One of the most common scanning problems is a defect known as image banding. Sometimes its appearance is subtle, sometimes it’s not. What’s the cause? Consider how a scanner works: a single-line CCD array slowly sweeps across your negative, slide, or print. If parts of the array differ in sensitivity, you get an unevenness in the resulting scan that manifests itself as one or more ruler straight bands.
Banding is most obvious in photos that have large, even-toned areas (such as sky, or water), and is least troublesome in images that have plenty of intricate detail. Negatives that are particularly dense tend to exhibit the problem more than thin ones. Most scanners produce a small amount of banding, but it’s usually not noticeable. Where it typically becomes an issue is with older equipment, or in my case, a scanner that has just exceeded its warranty period.
So how do you get rid of banding? If you’re using a dedicated negative/slide scanner (as opposed to a flat-bed model), the first thing to try is dusting off the scan head with a blower bulb or compressed air. It only takes one good-sized piece of dust between the scan head and the light source to produce a pretty prominent line on the image. If that doesn’t work, try the solution outlined here:
1. Open your scanning software and select the settings you normally use.
2. Scan your image, but don’t do any cropping. Using Photoshop (or similar image-editing software) you may want to make an initial levels adjustment (Image>Adjustments>Levels, in Photoshop) just so the image is bright enough to work with.
3. Feed a totally black (fully exposed) piece of film into the scanner. I usually use a length of film leader for this.
4. Without changing any of your settings, make a scan. Again, don’t do any cropping. The resulting scan will be your “bias” image, which you will later subtract from your photo.
5. Open your bias scan in Photoshop and adjust the levels so that you just start to get clipping of the highlights. It’s best to do this in two steps. First move the highlight slider just to the right of the histogram spike, then click “Okay.” Next, open Levels again and make a second adjustment with the highlight slider. You’ll see that the histogram is more detailed and broader (as shown at right) the second time you open Levels. Leave the mid-tone and shadows sliders alone.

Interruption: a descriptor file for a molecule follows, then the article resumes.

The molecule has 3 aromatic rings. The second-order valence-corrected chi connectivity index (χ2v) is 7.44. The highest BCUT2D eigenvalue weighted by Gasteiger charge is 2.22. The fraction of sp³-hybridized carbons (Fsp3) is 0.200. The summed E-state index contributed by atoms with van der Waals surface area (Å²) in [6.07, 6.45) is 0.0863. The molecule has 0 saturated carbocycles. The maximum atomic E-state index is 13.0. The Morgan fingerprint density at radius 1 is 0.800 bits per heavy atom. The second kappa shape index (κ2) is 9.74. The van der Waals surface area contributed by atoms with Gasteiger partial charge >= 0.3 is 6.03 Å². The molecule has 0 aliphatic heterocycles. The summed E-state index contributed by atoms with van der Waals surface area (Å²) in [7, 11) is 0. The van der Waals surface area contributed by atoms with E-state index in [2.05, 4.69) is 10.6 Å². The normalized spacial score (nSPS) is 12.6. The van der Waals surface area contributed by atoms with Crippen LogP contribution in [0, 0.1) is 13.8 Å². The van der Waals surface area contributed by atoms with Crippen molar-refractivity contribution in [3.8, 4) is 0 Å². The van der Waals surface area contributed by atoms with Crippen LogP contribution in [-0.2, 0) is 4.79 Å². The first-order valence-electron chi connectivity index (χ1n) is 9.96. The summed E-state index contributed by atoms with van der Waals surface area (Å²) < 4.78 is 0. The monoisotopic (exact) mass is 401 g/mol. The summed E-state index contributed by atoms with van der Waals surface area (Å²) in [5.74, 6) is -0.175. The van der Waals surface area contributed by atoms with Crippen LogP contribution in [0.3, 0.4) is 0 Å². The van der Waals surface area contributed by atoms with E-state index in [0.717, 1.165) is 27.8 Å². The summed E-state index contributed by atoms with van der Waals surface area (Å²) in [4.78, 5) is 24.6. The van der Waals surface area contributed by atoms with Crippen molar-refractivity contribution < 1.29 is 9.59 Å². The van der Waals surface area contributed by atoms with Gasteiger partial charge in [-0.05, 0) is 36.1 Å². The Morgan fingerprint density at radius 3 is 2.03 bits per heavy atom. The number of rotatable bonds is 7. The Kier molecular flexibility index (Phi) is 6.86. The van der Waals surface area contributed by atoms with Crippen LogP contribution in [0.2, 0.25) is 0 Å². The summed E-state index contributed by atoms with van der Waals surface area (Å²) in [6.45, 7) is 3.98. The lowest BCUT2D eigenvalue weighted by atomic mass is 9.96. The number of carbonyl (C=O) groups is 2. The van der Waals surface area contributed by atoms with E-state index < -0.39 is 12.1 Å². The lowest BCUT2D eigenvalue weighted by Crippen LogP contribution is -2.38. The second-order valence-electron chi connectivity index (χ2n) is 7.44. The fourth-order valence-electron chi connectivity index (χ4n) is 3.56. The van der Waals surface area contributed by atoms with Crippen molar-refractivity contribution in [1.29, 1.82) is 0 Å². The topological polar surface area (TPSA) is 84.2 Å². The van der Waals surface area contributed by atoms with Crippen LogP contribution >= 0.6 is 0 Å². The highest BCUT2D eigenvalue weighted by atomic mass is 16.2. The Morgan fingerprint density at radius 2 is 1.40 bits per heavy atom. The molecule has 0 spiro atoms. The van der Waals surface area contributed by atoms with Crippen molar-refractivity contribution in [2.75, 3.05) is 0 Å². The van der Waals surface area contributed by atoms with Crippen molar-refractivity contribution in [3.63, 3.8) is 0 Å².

6. Convert your bias image to “grayscale” (Image>Mode>Grayscale). Do this regardless of whether or not you’re working with a black-and-white or colour image.
Your bias image should be a negative (not converted to a positive), that is, the bands should generally appear as light hued streaks against a grey background, as illustrated below. You can save this image and reuse it on future scans done at the same size and resolution. The bias scan also shows very clearly how even (or not) your scanner’s sensitivity is.
7. Copy and paste your bias image into your main image as a new layer.
8. Select the bias layer and change the blending mode from “Normal” to “Linear Burn.” (Other blending modes, such as “Overlay” or “Soft Light,” also work well, so experiment to see what looks best.) Things will generally be pretty ugly at this point, but hang on . . .
9. Adjust the Opacity slider of the bias layer until the banding disappears. Usually a setting in the range of 5% to 20% is where you’ll end up, but it depends on the specific negative. This step will drain a little contrast out of the image, but you can make the necessary corrections in normal post-processing.
10. Flatten the image layers (Layer>Flatten Image), and proceed to post processing as usual.
The basics of this procedure are pretty straight forward and work for both colour and black-and-white images. You can even use a modified version of this technique for scanned prints — the key thing is make your bias image with the same setting you use for your normal scan.
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